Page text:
Due to industrial action by the University and College Union on Wednesday 25 and Thursday 26 May there may be a delay in responding to queries on these dates.


mixed vegetables

About the data

The UK National Food Survey collects weekly data on household food acquisition every year. It contains year and month specific information about all food entering the household using a diary reporting quantities and expenditures of food purchased. In particular it collects information on personal expenditure on snacks, meals, sweets and drinks consumed outside the home, and the number and type of meals (breakfast, lunch or dinner) offered to guests. In addition, it records some demographic characteristics, such as age and sex of each member of the family and of visitors, number of males and females working, household characteristics, region of residence, and socio-economic variables, such as household income and occupation of head of household.

How the data were used

Twenty-six waves of the National Food Survey were used for a PhD research on 'Nutrition, Health and Socio-Economic Status' documenting how diet changed in Britain between 1975 and 2000. The thesis describes the dynamic of consumption over age, time and cohorts by gender, controlling for household income, food prices, region of residence, female employment and eating out. The study uses data on household weekly purchases to derive average individual daily intake of five food groups (dairy products, meat and fish, fat and sugar, vegetables and fruit, and cereals) and seven nutrients (calories, fat intake, proteins, carbohydrate, iron, calcium and vitamin C, and the proportion of energy from fat, protein and carbohydrate).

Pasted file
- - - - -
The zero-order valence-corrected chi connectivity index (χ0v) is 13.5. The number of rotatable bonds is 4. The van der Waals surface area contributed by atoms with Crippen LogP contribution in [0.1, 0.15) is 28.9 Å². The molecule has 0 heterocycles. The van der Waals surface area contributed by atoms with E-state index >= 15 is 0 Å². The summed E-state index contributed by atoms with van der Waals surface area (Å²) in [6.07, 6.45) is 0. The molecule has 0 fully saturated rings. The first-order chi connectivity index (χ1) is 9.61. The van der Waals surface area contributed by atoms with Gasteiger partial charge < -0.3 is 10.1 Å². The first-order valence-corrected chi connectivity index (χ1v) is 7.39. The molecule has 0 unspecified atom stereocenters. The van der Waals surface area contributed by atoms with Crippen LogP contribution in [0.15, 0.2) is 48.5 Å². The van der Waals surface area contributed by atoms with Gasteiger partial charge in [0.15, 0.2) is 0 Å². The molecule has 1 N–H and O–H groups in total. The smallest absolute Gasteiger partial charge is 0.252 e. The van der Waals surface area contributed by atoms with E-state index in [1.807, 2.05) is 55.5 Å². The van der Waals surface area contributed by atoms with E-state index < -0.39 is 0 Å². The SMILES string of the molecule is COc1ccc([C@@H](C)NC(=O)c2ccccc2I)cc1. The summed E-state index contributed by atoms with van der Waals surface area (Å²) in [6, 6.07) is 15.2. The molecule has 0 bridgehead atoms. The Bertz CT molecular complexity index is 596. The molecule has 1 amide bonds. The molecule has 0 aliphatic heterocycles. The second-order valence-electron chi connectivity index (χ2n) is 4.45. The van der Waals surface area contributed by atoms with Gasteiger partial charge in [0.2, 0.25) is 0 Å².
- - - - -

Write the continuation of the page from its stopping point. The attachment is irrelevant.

About the author

Paola De Agostini is a senior research officer at the University of Essex whose main areas of research are applied microeconometrics and health economics. In particular she is interested in diet changes and the importance of life style as determinant of health, evaluation of public policies aiming at improving diet, physical activities and health inequality.

To view and download the data GO TO UK DATA SERVICE


If you have used our data let us know. We'd like to share your experience as a case study.